Push the Envelope

Le Rouge or

the Inconsistencies of Gray

To Daniel Cohn-Bendit, the infamous Dany le Rouge (*) of the barricades of May 1968 in Paris, is attributed the maxim: “Be reasonable, demand the impossible” (today, it names a fashion brand, who knew?) Whether he was expressing the intransigence of his times remains a matter of heated arguments in France and elsewhere, among those who still remember.
But he had a point. You cannot approach the table of negotiations with an already compromised idea, whatever it may be. Either you start from a position of complete clarity about what it is that you need to have done, how it must be done and, above all, when it should be done, which is usually yesterday, or don’t bother showing up.

Washington 2009

Take the health care reform, for instance. It had the interest of the great majority of Americans, no question about it. But the debate already started from the point of view of someone who’s really not sure how to get through an ocean of opposing ideas, the mud of political interests, such huge storm of inertia, ready to blow it all away whatever way it’d turn.
We got something done, for the record, but a lot was left in the cutting room. Thus all these gaps left wide open in the law, ready to get stabbed by wrenches of all political colors, that may eventually take away even the modest advances it accomplished. We’ll get all we need for this legislation to become a positive factor in the life of millions, but it’ll take much longer than your garden-variety incurable disease takes to kill someone. Say, some 10 years longer. Public option, anyone?
Now, a lot of the same is being tossed in the big blender of the crooked political debate in this country against financial reform. It started strong, with a lot of inspiring rhetoric and senseless posturing. Now I’m not so sure that even minimal conditions for meaningful change (measure that by how many it’ll benefit from the get go and how many more in the years ahead) will be accomplished. There’s seems to be no question how many it’s already benefiting, whichever way it goes (you know who you are) and they all seem to reside several notches above my income bracket.
For those outside looking in (aka, the rest of us), what’s assured is the dubious pleasure of watching their months and not much else move, supposedly for our own good. We’re most likely not having any spinoff of swap operations from mammoth banks. Too expensive, say Wall Street and its minions. Nor will a consumer protection agency have any teeth, if it’s to exist under the umbrella of another institution that was once created to protect us all, the Federal Reserve, and didn’t when we needed it the most.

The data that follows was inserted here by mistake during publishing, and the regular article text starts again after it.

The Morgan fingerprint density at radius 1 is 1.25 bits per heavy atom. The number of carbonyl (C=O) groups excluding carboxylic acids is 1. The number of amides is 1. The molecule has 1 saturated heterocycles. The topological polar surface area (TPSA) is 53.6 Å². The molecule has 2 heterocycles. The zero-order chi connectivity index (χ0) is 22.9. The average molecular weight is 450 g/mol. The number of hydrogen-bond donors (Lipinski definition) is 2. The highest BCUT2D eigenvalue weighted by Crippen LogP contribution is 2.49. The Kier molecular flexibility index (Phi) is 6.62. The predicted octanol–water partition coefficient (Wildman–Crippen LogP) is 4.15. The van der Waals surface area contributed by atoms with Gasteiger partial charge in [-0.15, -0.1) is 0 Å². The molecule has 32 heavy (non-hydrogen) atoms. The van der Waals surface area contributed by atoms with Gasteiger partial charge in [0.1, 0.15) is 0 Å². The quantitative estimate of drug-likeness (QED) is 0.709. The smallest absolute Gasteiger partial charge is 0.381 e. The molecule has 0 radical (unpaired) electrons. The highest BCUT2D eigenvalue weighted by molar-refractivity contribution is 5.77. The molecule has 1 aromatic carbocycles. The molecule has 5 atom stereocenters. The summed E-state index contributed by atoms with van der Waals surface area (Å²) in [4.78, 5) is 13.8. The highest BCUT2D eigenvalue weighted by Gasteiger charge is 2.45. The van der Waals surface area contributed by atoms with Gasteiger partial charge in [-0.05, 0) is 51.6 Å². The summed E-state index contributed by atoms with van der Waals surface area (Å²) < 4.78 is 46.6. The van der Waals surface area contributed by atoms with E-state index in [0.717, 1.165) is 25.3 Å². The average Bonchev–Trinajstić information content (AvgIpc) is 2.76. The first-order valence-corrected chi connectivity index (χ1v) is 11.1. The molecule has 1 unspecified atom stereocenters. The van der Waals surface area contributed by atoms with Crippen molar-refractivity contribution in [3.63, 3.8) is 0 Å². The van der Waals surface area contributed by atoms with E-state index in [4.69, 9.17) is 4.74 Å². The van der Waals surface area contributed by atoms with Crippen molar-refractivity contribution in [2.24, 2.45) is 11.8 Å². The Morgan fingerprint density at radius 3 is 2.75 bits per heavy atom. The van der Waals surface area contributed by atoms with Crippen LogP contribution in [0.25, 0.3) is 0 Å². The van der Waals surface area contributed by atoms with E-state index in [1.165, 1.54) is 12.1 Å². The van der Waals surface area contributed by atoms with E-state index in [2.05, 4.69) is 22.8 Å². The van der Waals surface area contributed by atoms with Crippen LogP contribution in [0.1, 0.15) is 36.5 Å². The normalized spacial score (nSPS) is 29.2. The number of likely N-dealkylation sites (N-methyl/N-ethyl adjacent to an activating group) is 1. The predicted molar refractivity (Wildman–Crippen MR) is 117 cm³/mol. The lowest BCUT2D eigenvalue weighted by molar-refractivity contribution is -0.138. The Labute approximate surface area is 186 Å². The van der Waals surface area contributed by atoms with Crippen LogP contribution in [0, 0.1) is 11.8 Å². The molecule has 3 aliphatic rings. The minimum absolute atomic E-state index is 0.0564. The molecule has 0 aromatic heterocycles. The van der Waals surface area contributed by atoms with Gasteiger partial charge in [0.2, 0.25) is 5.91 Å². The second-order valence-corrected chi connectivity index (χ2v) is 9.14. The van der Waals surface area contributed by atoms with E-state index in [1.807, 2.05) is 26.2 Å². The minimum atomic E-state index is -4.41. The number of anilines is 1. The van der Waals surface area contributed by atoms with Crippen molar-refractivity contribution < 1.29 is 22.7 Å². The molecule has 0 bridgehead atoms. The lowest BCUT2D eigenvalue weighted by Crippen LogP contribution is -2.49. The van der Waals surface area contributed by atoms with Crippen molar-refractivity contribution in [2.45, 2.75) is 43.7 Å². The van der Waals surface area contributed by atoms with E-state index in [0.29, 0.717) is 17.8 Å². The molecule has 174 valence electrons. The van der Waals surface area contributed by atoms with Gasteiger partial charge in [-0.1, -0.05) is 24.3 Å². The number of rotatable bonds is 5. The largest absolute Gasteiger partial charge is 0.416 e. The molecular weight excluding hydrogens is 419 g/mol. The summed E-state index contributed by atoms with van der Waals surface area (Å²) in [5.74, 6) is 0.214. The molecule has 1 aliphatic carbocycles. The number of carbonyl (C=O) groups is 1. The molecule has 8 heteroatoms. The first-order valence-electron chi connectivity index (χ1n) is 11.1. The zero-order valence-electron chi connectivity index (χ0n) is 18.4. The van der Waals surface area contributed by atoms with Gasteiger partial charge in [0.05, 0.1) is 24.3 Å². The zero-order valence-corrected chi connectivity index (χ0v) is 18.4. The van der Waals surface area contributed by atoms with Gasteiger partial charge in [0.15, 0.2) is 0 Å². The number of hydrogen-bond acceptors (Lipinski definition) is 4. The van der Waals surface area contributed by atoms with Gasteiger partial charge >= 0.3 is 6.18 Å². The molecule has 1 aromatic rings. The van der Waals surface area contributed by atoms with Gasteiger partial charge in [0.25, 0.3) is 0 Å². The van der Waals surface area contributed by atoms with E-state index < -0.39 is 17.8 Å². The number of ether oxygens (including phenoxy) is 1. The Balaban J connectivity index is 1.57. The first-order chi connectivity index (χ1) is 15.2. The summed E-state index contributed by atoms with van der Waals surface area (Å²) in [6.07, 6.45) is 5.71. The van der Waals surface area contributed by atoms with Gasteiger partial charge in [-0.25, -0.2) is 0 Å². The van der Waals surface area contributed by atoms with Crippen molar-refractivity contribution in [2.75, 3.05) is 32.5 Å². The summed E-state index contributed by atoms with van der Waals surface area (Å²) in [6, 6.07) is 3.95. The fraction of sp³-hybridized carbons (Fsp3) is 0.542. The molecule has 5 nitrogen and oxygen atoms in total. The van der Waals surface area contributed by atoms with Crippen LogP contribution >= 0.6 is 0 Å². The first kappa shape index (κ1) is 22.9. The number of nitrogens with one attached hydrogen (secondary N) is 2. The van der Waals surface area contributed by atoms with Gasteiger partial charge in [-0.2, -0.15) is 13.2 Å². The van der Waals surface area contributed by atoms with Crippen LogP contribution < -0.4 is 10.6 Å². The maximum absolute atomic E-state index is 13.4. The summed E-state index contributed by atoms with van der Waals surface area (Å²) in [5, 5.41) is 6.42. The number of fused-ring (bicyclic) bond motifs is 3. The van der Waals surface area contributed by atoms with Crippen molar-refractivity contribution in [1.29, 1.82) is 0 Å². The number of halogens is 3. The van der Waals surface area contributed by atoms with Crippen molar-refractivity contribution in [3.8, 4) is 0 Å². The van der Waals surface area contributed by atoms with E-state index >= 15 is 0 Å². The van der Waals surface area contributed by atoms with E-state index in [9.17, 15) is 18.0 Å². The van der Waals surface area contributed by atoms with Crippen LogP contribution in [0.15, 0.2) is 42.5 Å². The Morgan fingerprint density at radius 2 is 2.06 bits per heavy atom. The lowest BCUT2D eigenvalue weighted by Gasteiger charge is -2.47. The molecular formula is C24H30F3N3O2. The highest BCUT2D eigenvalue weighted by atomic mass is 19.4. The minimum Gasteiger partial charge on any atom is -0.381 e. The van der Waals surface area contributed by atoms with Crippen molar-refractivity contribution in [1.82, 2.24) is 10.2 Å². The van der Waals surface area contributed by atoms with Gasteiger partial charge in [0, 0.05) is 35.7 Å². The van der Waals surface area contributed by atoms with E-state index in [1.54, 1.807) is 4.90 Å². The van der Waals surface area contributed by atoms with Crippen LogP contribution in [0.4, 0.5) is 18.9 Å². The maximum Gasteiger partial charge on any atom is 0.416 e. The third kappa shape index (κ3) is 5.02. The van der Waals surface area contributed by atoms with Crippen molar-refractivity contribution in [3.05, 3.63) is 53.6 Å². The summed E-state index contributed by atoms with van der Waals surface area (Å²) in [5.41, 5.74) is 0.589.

And let’s just skip all that talk about reigning on obscene compensation packages, or even tying them to long-term performance. Notice that hardly anyone talks about it anymore?
A congressional hearing here, a short-lived momentum there, even some hopeful summer rallies ahead may be all a far cry from seriously tackling issues such as fast-trading of stocks, to which proposed solutions are already being considered unrealistic and far beyond any regulatory framework. Or a federal immigration policy that’d include history and fairness in its terms, and leave out xenophobes and racist zealots.

Paris 1968

Ah, and about that environmental-sensible energy policy, the one that should’ve been in place since the late 70s, that’s rich. Never mind the thousands of barrels of crude oil being spewed daily in the Gulf of Mexico. If not even the insufferable reality of this disaster – already struggling to remain relevant in a world of headlne-churning 24/7 (fake) news cycles – can knock off the table talk of more oil drilling and coal mining subsidizing, I’m at lost as to what else could. (**)
So, go ahead, be unreasonable and demand the possible. They will most likely be scratched and shot by the track side like an injured racing horse. (***) But that won’t prevent pundits of all stripes from denouncing your radicalism, and making a name for themselves at your expense. You’ll be, of course, solely forgotten, unless you recant, along with whatever you demanded none too forcefully. For even that we don’t know what was that the Red wanted, we know that, 40 years later, he actually demanded something. He left the maxim if not the example to prove it.


(*) So yes, he was a communist (the old communists used to hate him), a radical (really? even with that middle-aged girth?) and an anarchist (a bunch who’d probably never join a club that allowed his membership). But why not cast such an opportunist lout to wedge the public apathy in the dismaying debate over such crucial challenges facing America, circa 2010?
(**) I purposely left out crucial issues concerning terrorism, war in distant lands, Vet care (all intrinsically connected) and so many others (campaign finance reform anyone?), so not to mare the discussion with one too many branches.
(***) For those who still believe we can, and there’re many out there (you know who you are), I’d just say, don’t give up. Yes, politics is a bargaining art and, in the long run, persistence is always a factor. But don’t let one too many cogs screw the zipper. In other words, inevitability is, whatever way it heads to, also an illusion.

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